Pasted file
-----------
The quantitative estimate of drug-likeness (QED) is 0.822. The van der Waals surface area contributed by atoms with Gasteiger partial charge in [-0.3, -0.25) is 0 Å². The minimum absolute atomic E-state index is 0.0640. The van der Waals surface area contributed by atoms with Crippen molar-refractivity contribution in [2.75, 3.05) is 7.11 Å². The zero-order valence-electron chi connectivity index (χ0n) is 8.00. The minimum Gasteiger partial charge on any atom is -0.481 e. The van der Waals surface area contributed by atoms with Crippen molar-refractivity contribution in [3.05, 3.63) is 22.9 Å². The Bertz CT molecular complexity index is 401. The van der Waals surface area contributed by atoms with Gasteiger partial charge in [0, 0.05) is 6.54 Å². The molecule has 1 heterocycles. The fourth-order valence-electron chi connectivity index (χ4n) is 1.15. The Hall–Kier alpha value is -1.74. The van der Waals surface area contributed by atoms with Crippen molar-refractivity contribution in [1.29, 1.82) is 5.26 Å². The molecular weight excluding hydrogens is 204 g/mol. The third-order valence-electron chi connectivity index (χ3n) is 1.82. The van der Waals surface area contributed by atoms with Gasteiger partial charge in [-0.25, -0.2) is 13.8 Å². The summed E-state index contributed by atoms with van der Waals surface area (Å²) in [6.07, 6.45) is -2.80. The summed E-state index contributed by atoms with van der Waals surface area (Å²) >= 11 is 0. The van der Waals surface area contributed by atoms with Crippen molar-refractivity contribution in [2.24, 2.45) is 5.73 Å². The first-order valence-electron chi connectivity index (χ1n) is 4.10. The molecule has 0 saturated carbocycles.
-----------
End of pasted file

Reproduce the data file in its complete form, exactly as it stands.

The quantitative estimate of drug-likeness (QED) is 0.822. The van der Waals surface area contributed by atoms with Gasteiger partial charge in [-0.3, -0.25) is 0 Å². The minimum absolute atomic E-state index is 0.0640. The van der Waals surface area contributed by atoms with Crippen molar-refractivity contribution in [2.75, 3.05) is 7.11 Å². The zero-order valence-electron chi connectivity index (χ0n) is 8.00. The minimum Gasteiger partial charge on any atom is -0.481 e. The van der Waals surface area contributed by atoms with Crippen molar-refractivity contribution in [3.05, 3.63) is 22.9 Å². The Bertz CT molecular complexity index is 401. The van der Waals surface area contributed by atoms with Gasteiger partial charge in [0, 0.05) is 6.54 Å². The molecule has 1 heterocycles. The fourth-order valence-electron chi connectivity index (χ4n) is 1.15. The Hall–Kier alpha value is -1.74. The van der Waals surface area contributed by atoms with Crippen molar-refractivity contribution in [1.29, 1.82) is 5.26 Å². The molecular weight excluding hydrogens is 204 g/mol. The third-order valence-electron chi connectivity index (χ3n) is 1.82. The van der Waals surface area contributed by atoms with Gasteiger partial charge in [-0.25, -0.2) is 13.8 Å². The summed E-state index contributed by atoms with van der Waals surface area (Å²) in [6.07, 6.45) is -2.80. The summed E-state index contributed by atoms with van der Waals surface area (Å²) >= 11 is 0. The van der Waals surface area contributed by atoms with Crippen molar-refractivity contribution in [2.24, 2.45) is 5.73 Å². The first-order valence-electron chi connectivity index (χ1n) is 4.10. The molecule has 0 saturated carbocycles.